Captain Manwaring"s private battles: How Arthur Lowe was so similar to his irascible Dad"s Army character that he made filming a fractious…


Captain Mainwaring's private battles: How Arthur Lowe was so similar to his irascible Dad's Army character that he made filming a fractious ordeal

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UPDATED:

22:31 GMT, 27 April 2012

Fame and fortune came late for actor Arthur Lowe, the ruddy-faced, pompous Captain Mainwaring of Dad’s Army.

Fifteen years after first treading the boards in repertory theatres, he finally came to national attention as draper Leonard Swindley in Coronation Street in 1960.

And then in 1968, aged 52, he took on the role in the much-loved wartime sitcom for which he’ll always been remembered.

Lowe as Captain Mainwaring (centre) with John Le Mesurier as Sergeant Wilson (right) and Clive Dunn as Corporal Jones (left)

Lowe as Captain Mainwaring (centre) with John Le Mesurier as Sergeant Wilson (right) and Clive Dunn as Corporal Jones (left)

The sublime series written by Jimmy Perry and David Croft featured the exploits of Walmington-on-Sea’s bumbling Home Guard. Now Arthur’s days on the show, in which he forged one of sitcom’s greatest partnerships with John Le Mesurier as laidback Sergeant Wilson, are revisited in a new BBC Radio 4 drama, Dear Arthur, Love John.

Written by playwright Roy Smiles, it stars Anton Lesser as John and Robert Daws as Arthur, and explores the fractious relationship between Lowe and the cast. Away from the spotlight, Arthur, who was paid 210 per episode for the first series, was not dissimilar to Mainwaring.

‘He could be pompous and was always dapperly dressed. He carried a briefcase to work, which was incredibly tidy, and a pair of nail clippers in his pocket,’ says his son, Stephen, 59, who now lives in New Zealand. The intriguing drama suggests Arthur, unlike John, resented the attention they received. Writer Jimmy Perry backs this up by recalling an incident in 1971, when the Dad’s Army team was asked to switch on Blackpool illuminations.

Arthur with wife Joan and son Stephen in the early 60s

Arthur with wife Joan and son Stephen in the early 60s

‘British Rail gave us a first-class carriage. We were halfway through lunch when the train pulled in to Crewe station,’ recalls Perry. ‘In minutes, dozens of faces were pressed against the windows. They pointed at us with cries of, “It’s them. There he is!” Arthur tapped on the window, saying, “Go away, can’t you see we’re having lunch” The train moved off to cries of “Miserable old sod!”’

Another challenge producer David Croft faced was getting Arthur to learn the lines. As the new drama reveals, he wanted to keep his work life separate and was unwilling to take scripts home. This exasperated other cast members, especially Le Mesurier, who phoned Croft asking, ‘Can’t you get him to learn the bloody thing’

So Croft started sending two copies of the script to Arthur with a note stating, ‘Here’s one you can read in the rehearsal room, and another to put under your pillow in the hope something filters through during the night!’ Arthur wasn’t amused.

He also wasn’t amused if scripts were risqu. Jimmy Perry recalls when Arthur refused to have a bomb put in his uniform. He mumbled, “I’m not having a bomb down my trousers – and certainly not John Laurie [as Private Frazer] pull it out.”’ Jimmy and David Croft had to rewrite the scene, with doddery Corporal Jones, played by Clive Dunn, ending up with the bomb.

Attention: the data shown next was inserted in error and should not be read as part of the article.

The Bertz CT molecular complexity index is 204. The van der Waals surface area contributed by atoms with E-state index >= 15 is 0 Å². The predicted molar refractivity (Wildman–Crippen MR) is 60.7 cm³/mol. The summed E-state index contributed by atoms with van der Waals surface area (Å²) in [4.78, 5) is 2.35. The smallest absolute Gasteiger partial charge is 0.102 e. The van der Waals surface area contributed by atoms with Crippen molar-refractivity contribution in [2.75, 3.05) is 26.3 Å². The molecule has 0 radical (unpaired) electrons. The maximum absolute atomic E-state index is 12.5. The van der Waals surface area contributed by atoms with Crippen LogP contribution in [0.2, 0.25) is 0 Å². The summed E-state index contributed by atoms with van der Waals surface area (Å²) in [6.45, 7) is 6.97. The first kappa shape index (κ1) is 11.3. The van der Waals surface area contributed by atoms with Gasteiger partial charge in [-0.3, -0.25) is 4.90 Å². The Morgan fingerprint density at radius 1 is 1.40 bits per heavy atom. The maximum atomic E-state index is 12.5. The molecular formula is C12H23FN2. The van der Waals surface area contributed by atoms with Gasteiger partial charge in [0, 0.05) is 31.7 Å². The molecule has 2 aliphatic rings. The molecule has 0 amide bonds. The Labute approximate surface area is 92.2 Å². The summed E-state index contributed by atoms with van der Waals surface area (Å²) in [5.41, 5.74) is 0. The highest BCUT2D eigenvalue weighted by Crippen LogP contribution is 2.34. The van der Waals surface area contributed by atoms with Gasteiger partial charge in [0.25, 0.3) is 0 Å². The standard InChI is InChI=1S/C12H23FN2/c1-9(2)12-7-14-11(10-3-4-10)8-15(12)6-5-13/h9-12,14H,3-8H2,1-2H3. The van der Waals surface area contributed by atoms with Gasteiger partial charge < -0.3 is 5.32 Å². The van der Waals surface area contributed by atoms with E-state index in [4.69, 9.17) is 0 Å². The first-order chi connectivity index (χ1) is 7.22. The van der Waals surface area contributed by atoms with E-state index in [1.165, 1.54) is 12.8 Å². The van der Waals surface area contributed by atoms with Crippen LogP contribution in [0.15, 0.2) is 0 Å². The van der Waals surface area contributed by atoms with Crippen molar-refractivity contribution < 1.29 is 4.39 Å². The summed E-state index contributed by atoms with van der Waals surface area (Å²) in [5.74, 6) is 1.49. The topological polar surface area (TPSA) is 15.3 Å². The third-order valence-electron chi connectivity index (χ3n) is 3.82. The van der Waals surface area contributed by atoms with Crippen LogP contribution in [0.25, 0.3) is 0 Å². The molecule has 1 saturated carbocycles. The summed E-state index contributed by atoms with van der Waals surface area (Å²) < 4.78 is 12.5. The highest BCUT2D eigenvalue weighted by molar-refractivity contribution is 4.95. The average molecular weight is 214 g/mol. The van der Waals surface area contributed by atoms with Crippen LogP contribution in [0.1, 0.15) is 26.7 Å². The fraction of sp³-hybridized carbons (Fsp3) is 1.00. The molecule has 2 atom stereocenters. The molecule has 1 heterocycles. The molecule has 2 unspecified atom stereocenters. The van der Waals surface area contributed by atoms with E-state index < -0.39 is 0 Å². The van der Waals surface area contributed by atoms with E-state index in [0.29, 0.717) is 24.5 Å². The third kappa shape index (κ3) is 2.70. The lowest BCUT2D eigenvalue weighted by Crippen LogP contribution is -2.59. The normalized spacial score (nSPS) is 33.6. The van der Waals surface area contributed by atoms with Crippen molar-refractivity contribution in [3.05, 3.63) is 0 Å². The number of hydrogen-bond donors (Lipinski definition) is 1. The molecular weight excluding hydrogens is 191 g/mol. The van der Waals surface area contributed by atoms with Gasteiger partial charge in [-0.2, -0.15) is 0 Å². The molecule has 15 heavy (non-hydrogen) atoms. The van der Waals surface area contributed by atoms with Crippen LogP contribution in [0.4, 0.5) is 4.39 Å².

He could be pompous and was always
dapperly dressed. He carried a briefcase to work, which was incredibly
tidy, and a pair of nail clippers in his pocket…

David Croft described the Dad’s Army cast as irascible, and petty squabbles often surfaced. Arthur’s reaction to Dunn receiving the OBE is revealed in the Radio 4 drama, and today Stephen Lowe admits his father was a little jealous. ‘He did a lot of charity and community work and never accepted a fee; he probably didn’t get enough official recognition. I’m sure he made a few pithy comments about Clive’s OBE.’

Arthur could also be snobby about his profession, and the show has him delivering the delicious put-down, ‘He’s variety you know, not one of us,’ about Dunn. ‘That’s definitely an Arthurism which was applied to Clive,’ says Stephen.

Arthur went on to star in hundreds of plays and more than 50 films. However, his son Stephen believes he could have achieved much more but for a tendency to decline work if a part couldn’t be found for his wife, Joan. She made four appearances in Dad’s Army, twice as Private Godfrey’s sister, Dolly.

‘My mother’s performances were not in the same class,’ admits Stephen. ‘I think she pushed Arthur to get a part for her and that compromised him. He couldn’t follow the career he wanted and make her happy. In the end, he chose Joan.’

Arthur died in 1982 after suffering a stroke in the dressing room of Birmingham’s Alexandra Theatre, where he was appearing in the mystery play, Home At Seven. Appearing with him as his loyal wife, on and off stage, was Joan. Despite being heartbroken, she stayed on tour and was in Belfast when his funeral took place in Sutton Coldfield. Both Arthur – who left 205,983 in his will – and Joan believed in the adage, ‘The show must go on.’

Dear Arthur, Love John, Monday 7 May, 2.15pm, Radio 4.